The COVID pandemic reoriented our allegiance from city syncopations to the soothing sounds of nature—the pulsating bleats of tree frogs on a misty evening. James Evans’ clients had owned this remarkable property about 90 minutes outside of Houston for 25 years, occupying a lackluster house high above the smaller of its two private lakes. But just before the pandemic hit, they had decided to move forward on a new house with better access to the biggest and deepest lake.
During design development, they pushed James to locate the house closer and closer to the water, resulting in a house that isn’t just on the lake but of the lake (to borrow from Frank Lloyd Wright). The small glass house appears to alight on its shimmering surface as a seagull would, dipping in for the catch of the day and a quick sip of its spring-fed water.
“When I first drove onto the property, it was unbelievable,” James recalls. “It’s just far enough from Houston that you feel you’re going somewhere. And once you’re there, it feels like you’re out in the country. It was a former limestone quarry and when they were digging the lake, they hit a natural spring. The water is phenomenal.”
The clients had just wrapped up “an extensive restoration of a historic house” in Houston, says James, and were ready for something very different in their new retreat. “They had recently seen Philip Johnson’s Glass House and Mies van der Rohe’s Farnsworth House when the river floods.”
They had also decided to preserve the original house on the smaller lake as guest quarters, freeing the architect to keep the new project compact, emphasizing its outdoor connections rather than interior space. As such, it contains just one dedicated bedroom, a den that can flex as a guest room, two full baths, a mudroom/laundry area, and a great room with kitchen, living, and dining. There’s a glassy perimeter topped by the butterfly roof, and a curving brick-clad core that provides a bit more privacy from the shoreline.
The butterfly roof was a flight of fancy, but it solved some practical problems. “When we got to that point in looking at the design details, we showed our clients 10 or 12 different rooflines,” he says. “This one just seemed like the right decision. When the roofs were flat it felt like they closed the house in too much. The modified butterfly gave you the views, the shade, and sat on the landscape in a comfortable way.”
Managing the size of the house was key to its success. Although eye-catching for sure, it doesn’t overwhelm its setting. Instead, the walls of glass facing the water mirror reflections of the lake—except at night when interior lights reveal the views inside. Not everyone could abide such transparency in their home, but the clients knew what they were getting into, says James, and were solidly on board.
And on board is not an exaggeration. “It is basically in the water,” the architect says. “The foundation is six feet in the water. We had to drain out the area and then put in the pilings and concrete.” There’s a fixed deck on steel posts attached to the floor and a second floating deck that provides the owners with easier access to watercraft. “There’s a lot of similarity to a boathouse.”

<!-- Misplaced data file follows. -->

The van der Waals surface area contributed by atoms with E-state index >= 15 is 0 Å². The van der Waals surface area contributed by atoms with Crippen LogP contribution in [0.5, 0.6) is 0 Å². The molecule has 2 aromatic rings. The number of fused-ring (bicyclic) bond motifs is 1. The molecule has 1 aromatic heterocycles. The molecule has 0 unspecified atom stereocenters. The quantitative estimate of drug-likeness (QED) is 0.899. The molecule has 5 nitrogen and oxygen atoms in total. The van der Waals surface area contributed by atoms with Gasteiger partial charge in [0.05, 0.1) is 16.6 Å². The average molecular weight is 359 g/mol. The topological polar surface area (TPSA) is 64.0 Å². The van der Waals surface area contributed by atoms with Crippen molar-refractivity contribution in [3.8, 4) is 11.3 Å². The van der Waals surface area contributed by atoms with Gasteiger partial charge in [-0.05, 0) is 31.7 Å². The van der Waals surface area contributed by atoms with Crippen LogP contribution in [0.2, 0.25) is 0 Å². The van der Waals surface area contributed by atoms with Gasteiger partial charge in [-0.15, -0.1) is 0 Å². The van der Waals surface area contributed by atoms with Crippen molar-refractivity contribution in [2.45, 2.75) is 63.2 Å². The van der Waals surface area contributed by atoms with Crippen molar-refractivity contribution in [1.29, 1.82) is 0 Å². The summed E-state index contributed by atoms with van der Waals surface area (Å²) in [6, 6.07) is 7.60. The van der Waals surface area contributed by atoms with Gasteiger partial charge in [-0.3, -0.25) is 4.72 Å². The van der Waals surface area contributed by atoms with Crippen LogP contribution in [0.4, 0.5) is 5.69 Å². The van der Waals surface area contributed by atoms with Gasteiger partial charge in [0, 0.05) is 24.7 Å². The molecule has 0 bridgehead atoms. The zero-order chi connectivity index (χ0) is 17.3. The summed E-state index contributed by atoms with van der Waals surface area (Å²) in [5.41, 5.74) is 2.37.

The house makes good use of its water access in other ways—a geothermal system taps into the depths to condition the house. “You need a minimum depth of 20 feet, but this lake is 45 feet deep—it’s a legitimate lake,” James explains. “We’ve done quite a few geothermal systems, but this is the first time I’ve done one with a water source. It’s less expensive to do it this way and it works really well. Plus, there’s the benefit of not having condensers that make noise—and there would have been no place to hide them.”
The owners acted as their own general contractor, knowing that the remote house was a tough sell to professionals. A caretaker and James kicked in some hands-on labor amid the various trade shortages during COVID and to help keep the relatively modest budget on track. “It did elongate the timeline, but I was not terribly busy at the time and we have built a number of projects,” says James. “I brought in about 30 to 40% of the contractors. And the owner and I waterproofed the windows together and installed the vent hood.”
The owners also brought in an interior designer friend who helped select some finishes. Crafted walnut accents here and there are meant to evoke Frank Lloyd Wright touches, for instance. Other materials were chosen for their resilience to the humid environment and lakeside location—thermally modified wood for the ceilings, soffits, and decking and LVT flooring for the interiors. The reclaimed brick was sourced in South Texas.
“Overall, there are some things here and there I might have liked to have been done better,” James concludes. “But, for what it is and how it was built, it turned out nicely. When you open everything up, you’re pretty much living outside.”
Riverside Lake House
Architect: James M. Evans, AIA, Collaborative Designworks, Houston, Texas
Interior Designer: Andra White
Structural Engineers: BEC Engineers and Consultants, Houston, Texas
Project Size: 2,630 square feet
Site Size: 107 acres
Construction Cost: $266 a square foot
Photography: Joe Aker, Michael Hart, James Evans
Bath Ventilation: Broan
Ceilings/Decking/Soffit: Arbor Wood
Cladding: Reclaimed thin brick, Roman size set vertically
Entry Doors/Window Wall Systems: Western Window Systems
Faucets: Delta, Kohler, Brizo
Geothermal System: WaterFurnace 5
Grill: Blaze Grills
Hardware: Emtek, Häfele
Insulation/Housewrap/Thermal and Moisture Barriers: Huber ZIP System
Interior Lighting: Arterior, Progess, Belfer
Lighting Control: Legrande Adorne
Other Insulation: Huntsman Ultra Select open-cell spray foam
Other Systems: AlpinePure HEPA filtration and ERV; Ultravation UV Purifier
Range: Bosch Induction
Range Hood: Best
Refrigerator Drawer: Summit
Trash Compactor: Whirlpool
Windows: RAM Windows